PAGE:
Like oysters (family Ostreidae), scallops have a central adductor muscle, and thus the inside of their shells has a characteristic central scar, marking the point of attachment for this muscle. The adductor muscle of scallops is larger and more developed than that of oysters, because they are active swimmers; scallops are in fact the only migratory bivalve. The adductor mussel quickly opens and closes the shell, expelling water, which allows the scallop to move. This method of motion is also a defensive technique, protecting it from threatening predators.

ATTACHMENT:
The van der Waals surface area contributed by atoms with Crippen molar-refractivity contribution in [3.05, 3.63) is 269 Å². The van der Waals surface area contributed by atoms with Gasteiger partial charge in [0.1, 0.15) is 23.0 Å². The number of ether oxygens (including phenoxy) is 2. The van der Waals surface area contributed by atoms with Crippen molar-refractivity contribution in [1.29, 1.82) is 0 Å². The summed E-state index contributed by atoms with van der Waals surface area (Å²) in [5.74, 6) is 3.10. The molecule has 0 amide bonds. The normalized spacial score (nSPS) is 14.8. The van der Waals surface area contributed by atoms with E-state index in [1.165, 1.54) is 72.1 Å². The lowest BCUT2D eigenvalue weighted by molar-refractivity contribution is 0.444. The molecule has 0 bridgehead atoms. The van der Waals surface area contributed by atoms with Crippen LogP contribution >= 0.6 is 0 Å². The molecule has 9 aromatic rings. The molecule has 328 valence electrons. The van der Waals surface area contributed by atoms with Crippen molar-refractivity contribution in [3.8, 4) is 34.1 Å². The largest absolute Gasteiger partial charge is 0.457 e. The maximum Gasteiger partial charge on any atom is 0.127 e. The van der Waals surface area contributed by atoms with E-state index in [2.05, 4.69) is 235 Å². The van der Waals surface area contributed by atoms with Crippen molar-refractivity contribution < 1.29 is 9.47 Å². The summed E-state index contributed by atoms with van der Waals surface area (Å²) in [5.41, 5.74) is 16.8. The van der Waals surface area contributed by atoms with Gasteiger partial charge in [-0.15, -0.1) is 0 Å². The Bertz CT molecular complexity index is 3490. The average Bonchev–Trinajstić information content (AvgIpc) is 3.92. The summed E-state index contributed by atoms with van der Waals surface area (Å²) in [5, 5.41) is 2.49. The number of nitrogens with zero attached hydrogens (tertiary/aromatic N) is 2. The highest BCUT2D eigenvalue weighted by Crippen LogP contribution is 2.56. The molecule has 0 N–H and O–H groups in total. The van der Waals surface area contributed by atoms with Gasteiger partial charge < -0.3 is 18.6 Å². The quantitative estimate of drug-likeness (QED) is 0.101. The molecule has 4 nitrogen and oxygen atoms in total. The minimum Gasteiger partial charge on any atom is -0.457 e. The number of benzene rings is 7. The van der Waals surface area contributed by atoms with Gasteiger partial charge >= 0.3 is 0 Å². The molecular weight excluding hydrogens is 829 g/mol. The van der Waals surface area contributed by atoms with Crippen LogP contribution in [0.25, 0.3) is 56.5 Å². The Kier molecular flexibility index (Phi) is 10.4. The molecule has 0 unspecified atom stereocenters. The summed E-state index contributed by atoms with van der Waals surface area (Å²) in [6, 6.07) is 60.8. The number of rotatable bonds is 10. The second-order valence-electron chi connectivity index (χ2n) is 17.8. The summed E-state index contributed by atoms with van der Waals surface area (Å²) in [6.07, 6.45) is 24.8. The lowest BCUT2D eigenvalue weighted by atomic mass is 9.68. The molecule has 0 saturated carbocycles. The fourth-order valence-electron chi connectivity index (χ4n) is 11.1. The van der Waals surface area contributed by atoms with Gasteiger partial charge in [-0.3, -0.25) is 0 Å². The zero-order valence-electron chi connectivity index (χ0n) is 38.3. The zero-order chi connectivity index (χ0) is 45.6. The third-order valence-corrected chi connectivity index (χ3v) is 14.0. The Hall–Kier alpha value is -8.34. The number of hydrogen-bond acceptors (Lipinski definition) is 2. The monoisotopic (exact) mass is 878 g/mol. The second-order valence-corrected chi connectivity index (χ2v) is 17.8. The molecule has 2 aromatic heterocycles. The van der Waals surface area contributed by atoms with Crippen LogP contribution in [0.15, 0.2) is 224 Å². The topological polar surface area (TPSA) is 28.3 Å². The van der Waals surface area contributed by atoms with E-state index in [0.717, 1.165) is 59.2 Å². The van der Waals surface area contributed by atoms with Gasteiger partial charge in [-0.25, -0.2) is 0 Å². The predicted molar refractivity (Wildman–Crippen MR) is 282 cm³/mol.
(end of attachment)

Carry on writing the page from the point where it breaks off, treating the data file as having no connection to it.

Scallops possess eyes with a lens and retina, which are more complex compared to other bivalves. Their eyes can't see shapes, but can detect light and motion.